Los Angeles, (Sept. 30, 2008) – The Screen Actors Guild released the following statement from SAG National executive director and chief negotiator Doug Allen in response to the AMPTP’s Sept. 29, 2008 statement: “We are disappointed to hear that the employers and their AMPTP representatives are refusing to engage in the process necessary to complete a deal. We do not believe that their rejection of our reasonable request is in the best interests of our members or the industry. Our National Negotiating Committee will be meeting later this week to consider management’s response.”
I’m told that Lorrie Bartlett and Chuck James will be joining ICM as senior agents in the motion picture talent department after working at the Gersh Agency for several years. Their clients include young talent like Academy Award nominee Djimon Hounsou, Megan Fox, Zoe Saldana, Eliza Dushku, Elisha Cuthbert, Mena Suvari, Dennis Haysbert, Kelly Macdonald, Rodrigo Santoro and Jordana Spiro.
Now that the new Harry Potter And The Half-Blood Prince pic has been delayed, this Warner Bros faux flack has some choice words for angry Harry Potter fans.
SPOILER ALERT… SPOILER ALERT… SPOILER ALERT… SPOILER ALERT…
This email is making the rounds from the Academy Of Motion Picture Arts And Sciences to Hollywood’s name talent criticizing the U.S. Post Office for this stamp issued September 18th. I’ve X’ed out the names:
From: ”XXX” <XXX@oscars.org>
Date: Tue, 30 Sep 2008 11:23:26 -0700
Subject: Re: Postal censorship
Have you seen the new Bette Davis postage stamp? It’s a photo from ALL ABOUT EVE, and after staring at it for a while I realized there was something wrong. She has a gloved hand raised beneath her chin in a very awkward pose. They removed a cigarette from her fingers! Censorship from our Uncle Sam. Didn’t they think anyone would notice? Film historians should revolt!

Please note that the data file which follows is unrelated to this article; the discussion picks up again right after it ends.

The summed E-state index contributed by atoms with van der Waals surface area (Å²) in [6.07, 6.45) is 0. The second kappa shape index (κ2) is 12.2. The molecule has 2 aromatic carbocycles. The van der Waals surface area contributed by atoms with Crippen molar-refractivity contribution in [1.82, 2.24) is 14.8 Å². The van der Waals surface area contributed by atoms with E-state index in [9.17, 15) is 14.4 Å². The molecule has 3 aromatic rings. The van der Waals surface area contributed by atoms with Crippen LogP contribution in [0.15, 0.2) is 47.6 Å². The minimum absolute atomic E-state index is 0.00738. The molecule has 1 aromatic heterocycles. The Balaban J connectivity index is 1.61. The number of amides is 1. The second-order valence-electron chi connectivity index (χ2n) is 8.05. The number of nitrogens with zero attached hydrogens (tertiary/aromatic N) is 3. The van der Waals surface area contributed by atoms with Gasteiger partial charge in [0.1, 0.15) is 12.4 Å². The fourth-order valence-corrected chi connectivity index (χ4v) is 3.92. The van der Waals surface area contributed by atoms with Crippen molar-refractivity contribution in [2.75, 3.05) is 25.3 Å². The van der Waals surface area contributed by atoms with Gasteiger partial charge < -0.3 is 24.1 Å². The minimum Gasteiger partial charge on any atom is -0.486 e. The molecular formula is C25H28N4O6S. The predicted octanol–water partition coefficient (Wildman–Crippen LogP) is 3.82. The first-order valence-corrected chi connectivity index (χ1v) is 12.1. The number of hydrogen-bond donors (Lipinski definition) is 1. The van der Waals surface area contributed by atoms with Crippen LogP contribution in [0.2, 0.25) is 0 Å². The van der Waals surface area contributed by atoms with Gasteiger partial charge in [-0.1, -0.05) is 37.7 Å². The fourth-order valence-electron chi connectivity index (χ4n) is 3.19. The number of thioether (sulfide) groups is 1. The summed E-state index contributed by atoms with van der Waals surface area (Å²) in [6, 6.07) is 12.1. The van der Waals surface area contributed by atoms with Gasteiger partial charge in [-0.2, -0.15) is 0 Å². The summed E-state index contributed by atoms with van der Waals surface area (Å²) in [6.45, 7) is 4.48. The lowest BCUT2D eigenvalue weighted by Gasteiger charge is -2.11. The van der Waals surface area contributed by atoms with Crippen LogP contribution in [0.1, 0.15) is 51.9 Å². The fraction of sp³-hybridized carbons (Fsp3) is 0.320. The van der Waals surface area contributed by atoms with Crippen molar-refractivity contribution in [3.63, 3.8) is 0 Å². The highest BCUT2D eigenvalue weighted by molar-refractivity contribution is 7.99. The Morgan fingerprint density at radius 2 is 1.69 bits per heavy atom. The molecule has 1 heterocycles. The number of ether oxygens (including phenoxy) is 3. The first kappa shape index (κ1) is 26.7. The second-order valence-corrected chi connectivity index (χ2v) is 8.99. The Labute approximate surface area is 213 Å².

The Motion Picture Association Of America just released this press statement:
Los Angeles – The nation’s top movie companies filed a lawsuit today asking a federal court to stop RealNetworks Inc. from distributing the company’s RealDVD software which allows movies to be copied illegally. In their complaint and motion for a temporary restraining order, the studios said that RealNetworks’ RealDVD violates the Digital Millennium Copyright Act (DMCA) because its software illegally bypasses the copyright protection built into DVDs that protect movies against theft.
“RealNetworks’ RealDVD should be called StealDVD,” explained Greg Goeckner, Executive Vice President and General Counsel for the Motion Picture Association of America (MPAA). “RealNetworks knows its product violates the law and undermines the hard-won trust that has been growing between America’s movie makers and the technology community. The major motion picture studios have been making major investments in technologies that allow people to access entertainment in a variety of new and legal ways. This includes online video-on-demand, download-to-own, as well as legitimate digital copies for storage and use on computers and portable devices that are increasingly being made available on or with DVDs. Our industry will continue on this path because it gives consumers greater choices than ever. However, we will vigorously defend our right to stop companies from bringing products to market that mislead consumers and clearly violate the law.”
The Content Scramble System (CSS) built into DVDs prevents the unauthorized reproduction and distribution of copyrighted material released in DVD format. The RealDVD software illegally circumvents this copyright
1:00 AM: Media stocks recovered slightly while the rest of the Dow is regaining nearly 2/3′s of what it lost the day before. At first, no one could really give a decent explanation as to why the stock market headed up instead of down today. Because the financial bailout may be approved by Friday? Because the bill may not pass by Friday? Because investors sitting on the sidelines with cash under their mattress may be in the mood for some Dow bargain-shopping? Because the SEC may change the way that the bonds are accounted that back America’s banks? Do we care why?
Scott Rudin confirmed to me Monday night that it is his email describing Harvey Weinstein’s alleged callous treatment of the late Anthony Minghella’s and the deceased Sydney Pollack’s families. Rudin also claimed to me that HW’s people all day pestered him ”to protect Harvey and deny the email and lie to Page Six” — so he told me he did “in order to keep peace for the next weeks that the two of us still have to work together on The Reader.” See my previous, Harvey Weinstein’s Offer I Can’t Refuse… and Harvey Weinstein vs The Film World.